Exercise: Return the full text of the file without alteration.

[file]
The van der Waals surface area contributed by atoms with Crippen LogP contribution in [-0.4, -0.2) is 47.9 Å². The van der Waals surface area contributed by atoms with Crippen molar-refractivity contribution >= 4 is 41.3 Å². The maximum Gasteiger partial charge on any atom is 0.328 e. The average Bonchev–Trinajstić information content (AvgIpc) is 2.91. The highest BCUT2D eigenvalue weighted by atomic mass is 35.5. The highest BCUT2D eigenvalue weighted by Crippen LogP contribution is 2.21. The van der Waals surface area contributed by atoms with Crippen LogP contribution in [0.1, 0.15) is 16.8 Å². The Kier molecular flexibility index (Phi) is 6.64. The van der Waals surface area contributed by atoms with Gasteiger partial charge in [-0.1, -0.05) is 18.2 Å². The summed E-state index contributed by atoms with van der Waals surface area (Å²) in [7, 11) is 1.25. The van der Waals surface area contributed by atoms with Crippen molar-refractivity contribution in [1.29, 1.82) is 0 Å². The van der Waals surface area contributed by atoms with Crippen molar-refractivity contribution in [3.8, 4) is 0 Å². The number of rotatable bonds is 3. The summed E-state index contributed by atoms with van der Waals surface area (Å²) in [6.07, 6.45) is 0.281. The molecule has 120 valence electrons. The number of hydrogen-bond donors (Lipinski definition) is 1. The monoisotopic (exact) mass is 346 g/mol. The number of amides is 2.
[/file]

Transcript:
The van der Waals surface area contributed by atoms with Crippen LogP contribution in [-0.4, -0.2) is 47.9 Å². The van der Waals surface area contributed by atoms with Crippen molar-refractivity contribution >= 4 is 41.3 Å². The maximum Gasteiger partial charge on any atom is 0.328 e. The average Bonchev–Trinajstić information content (AvgIpc) is 2.91. The highest BCUT2D eigenvalue weighted by atomic mass is 35.5. The highest BCUT2D eigenvalue weighted by Crippen LogP contribution is 2.21. The van der Waals surface area contributed by atoms with Crippen LogP contribution in [0.1, 0.15) is 16.8 Å². The Kier molecular flexibility index (Phi) is 6.64. The van der Waals surface area contributed by atoms with Gasteiger partial charge in [-0.1, -0.05) is 18.2 Å². The summed E-state index contributed by atoms with van der Waals surface area (Å²) in [7, 11) is 1.25. The van der Waals surface area contributed by atoms with Crippen molar-refractivity contribution in [1.29, 1.82) is 0 Å². The van der Waals surface area contributed by atoms with Crippen molar-refractivity contribution in [3.8, 4) is 0 Å². The number of rotatable bonds is 3. The summed E-state index contributed by atoms with van der Waals surface area (Å²) in [6.07, 6.45) is 0.281. The molecule has 120 valence electrons. The number of hydrogen-bond donors (Lipinski definition) is 1. The monoisotopic (exact) mass is 346 g/mol. The number of amides is 2.